Streams from the Guaratuba sub-basin were characterized by the presence of fine substrate and very acidic conditions, and dissimilarities between this sub-basin and both Itaguaré and Itapanhaú sub-basins were attributed mainly to the characid M. microlepis. This species was dominant in our study and is among the most abundant species in Atlantic Rain Forest streams (Esteves, Lobón-Cerviá, 2001; Barreto, Aranha, 2005), occurring both in clear and blackwater streams (Weitzman, Menezes, 1994). As this is an insectivorous surface feeder forming schools, usually associated with deep pools (Esteves, Lobón-Cerviá, 2001), its occurrence in regions with lower TDS indicates a preference for the most distant sites from the sea, essentially because proximity to the sea results in higher levels of water conductivity (Por, 2004) and, hence, high related TDS values.
Phalloceros harpagos, H. multifasciatus, and D. maculatus also contributed to the dissimilarities among sub-basins, indicating their association with different environmental conditions. Phalloceros harpagos has been defined as an indicator of deeper areas, like pools, favoring colonization owing to higher amounts of trunks, branches and leaf litter (Rezende et al., 2010), which were common conditions within the studied streams. On the other side, D. maculatus can be found in streams considered as transitional environments between the estuarine-riverine and the estuarine mixing zones (Abilhoa et al., 2011). The occurrence of a group of species associated with very acidic streams and fine sediment in the Guaratuba basin (H. multifasciatus, G. pantherinus, A. leptos) indicates a strong adaptation to these harsh conditions, which were also influenced by the proximity of areas under regeneration.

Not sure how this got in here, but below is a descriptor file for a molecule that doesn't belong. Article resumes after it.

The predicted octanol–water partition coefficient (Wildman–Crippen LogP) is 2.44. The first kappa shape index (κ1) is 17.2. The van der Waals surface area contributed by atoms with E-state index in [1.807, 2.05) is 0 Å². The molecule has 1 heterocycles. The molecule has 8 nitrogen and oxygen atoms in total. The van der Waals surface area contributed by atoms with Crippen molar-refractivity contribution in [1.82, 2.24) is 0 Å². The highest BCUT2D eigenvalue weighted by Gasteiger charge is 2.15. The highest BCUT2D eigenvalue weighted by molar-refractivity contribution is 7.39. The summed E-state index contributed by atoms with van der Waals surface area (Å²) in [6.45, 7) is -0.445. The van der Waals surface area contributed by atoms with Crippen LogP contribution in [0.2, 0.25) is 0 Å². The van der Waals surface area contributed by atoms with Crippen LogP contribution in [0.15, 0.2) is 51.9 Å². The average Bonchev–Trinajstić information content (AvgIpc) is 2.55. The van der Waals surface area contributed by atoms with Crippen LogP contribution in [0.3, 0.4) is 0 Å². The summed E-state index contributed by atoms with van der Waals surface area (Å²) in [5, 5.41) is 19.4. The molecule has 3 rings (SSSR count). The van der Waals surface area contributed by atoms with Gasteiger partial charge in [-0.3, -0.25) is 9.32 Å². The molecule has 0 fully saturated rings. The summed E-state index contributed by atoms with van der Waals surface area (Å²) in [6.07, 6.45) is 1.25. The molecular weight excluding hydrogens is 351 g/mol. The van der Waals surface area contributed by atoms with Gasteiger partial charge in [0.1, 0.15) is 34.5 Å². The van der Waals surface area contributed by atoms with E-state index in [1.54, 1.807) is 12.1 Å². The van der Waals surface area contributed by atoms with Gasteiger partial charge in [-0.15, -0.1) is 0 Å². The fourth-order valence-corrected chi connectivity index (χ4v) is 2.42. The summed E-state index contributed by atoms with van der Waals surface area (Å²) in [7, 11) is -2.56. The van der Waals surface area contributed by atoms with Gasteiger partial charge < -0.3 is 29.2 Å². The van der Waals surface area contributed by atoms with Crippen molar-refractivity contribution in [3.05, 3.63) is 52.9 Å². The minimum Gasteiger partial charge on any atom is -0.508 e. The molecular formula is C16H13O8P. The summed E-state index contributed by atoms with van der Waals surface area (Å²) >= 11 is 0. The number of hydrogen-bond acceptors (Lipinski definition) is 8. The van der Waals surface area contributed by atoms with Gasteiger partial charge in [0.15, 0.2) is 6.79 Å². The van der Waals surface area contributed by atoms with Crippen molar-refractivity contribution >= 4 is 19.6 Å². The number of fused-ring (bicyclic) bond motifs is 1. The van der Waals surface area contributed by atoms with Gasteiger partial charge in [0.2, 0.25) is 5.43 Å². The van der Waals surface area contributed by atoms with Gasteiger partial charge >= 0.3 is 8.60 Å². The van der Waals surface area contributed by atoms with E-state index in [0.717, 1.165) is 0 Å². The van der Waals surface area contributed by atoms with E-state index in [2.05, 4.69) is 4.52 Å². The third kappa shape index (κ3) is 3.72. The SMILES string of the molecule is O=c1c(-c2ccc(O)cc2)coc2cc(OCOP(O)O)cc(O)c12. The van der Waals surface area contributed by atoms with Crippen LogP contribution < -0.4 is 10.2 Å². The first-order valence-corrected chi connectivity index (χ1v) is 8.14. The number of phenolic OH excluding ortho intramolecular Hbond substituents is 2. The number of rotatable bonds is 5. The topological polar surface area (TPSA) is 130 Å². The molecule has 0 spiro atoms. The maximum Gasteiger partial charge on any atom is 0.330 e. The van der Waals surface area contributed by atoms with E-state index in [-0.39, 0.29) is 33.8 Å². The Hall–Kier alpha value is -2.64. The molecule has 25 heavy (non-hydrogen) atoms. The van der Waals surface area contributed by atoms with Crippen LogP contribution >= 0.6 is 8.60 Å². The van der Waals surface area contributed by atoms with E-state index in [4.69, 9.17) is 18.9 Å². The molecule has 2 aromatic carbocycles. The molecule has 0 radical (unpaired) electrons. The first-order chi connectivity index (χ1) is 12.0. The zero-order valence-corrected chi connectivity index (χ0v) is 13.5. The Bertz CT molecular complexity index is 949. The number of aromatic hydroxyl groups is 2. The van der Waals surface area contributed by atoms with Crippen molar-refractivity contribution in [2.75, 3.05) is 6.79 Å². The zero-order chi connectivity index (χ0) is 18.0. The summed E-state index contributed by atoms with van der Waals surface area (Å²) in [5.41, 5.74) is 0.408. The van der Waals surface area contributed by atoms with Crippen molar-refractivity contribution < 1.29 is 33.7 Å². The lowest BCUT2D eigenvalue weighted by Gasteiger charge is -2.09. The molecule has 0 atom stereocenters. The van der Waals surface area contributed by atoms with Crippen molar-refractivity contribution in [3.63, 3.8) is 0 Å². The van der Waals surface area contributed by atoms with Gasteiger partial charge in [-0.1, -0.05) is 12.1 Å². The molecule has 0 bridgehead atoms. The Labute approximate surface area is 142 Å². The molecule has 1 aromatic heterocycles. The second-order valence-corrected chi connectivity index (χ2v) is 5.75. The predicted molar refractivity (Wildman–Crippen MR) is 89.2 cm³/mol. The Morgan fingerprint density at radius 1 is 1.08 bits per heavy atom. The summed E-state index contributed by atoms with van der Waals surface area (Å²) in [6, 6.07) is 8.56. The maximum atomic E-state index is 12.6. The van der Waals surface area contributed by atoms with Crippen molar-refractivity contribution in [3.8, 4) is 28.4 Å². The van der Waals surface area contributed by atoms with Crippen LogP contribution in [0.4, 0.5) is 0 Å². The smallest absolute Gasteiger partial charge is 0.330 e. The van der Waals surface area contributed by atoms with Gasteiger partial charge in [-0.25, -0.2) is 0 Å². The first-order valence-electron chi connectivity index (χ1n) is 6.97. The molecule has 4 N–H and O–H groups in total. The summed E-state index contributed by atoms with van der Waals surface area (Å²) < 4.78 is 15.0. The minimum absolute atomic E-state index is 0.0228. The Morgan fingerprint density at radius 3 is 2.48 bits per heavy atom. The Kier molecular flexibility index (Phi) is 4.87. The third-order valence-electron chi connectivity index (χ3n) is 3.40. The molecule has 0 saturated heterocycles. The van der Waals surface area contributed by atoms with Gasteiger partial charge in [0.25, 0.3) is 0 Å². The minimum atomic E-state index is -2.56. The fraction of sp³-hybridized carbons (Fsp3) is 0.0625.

In conclusion, results showed differences in composition and structure among sub-basins that revealed distinct ecological requirements of some species, suggesting, in turn, environmental heterogeneity among streams determine the wider structural patterns of ichthyofauna. They also suggest that the contribution of local predictors to these blackwater streams holds the greatest importance in maintaining their fish assemblages, especially given that 60% of the recorded species are endemic, including one Endangered (EN) species (Spintherobolus broccae Myers, 1925) (MMA, 2022), and one classified as Data Deficient (DD) by the Brazilian federal list of endangered species (H. multifasciatus) (ICMBio, 2018). Also, the Atlantic Forest concentrates the largest number of threatened fishes, representing 35% of the total endangered species at the national level (Castro, Polaz, 2020). This situation draws attention to the importance of consistent conservation efforts, especially when coupled with the paucity of knowledge that exists about blackwater Atlantic streams located in restinga areas and the presence of rare organisms especially adapted to life in low-pH environments. In addition, restinga forests are considered highly fragmented, and little attention has been given to ensure the maintenance of their diversity and processes (Marques et al., 2015). Nonetheless, many of the studied streams were located within a conservation area (PERB) harboring 98% of the remnants of the restinga forests found within the Baixada Santista Hydrographic Basin (Banzato et al., 2012). Thus, the nearly pristine conditions of our study seem to be essential for conserving fish species, and to achieve this, the heterogeneity found among sub-basins seems to be important in maintaining fish biodiversity.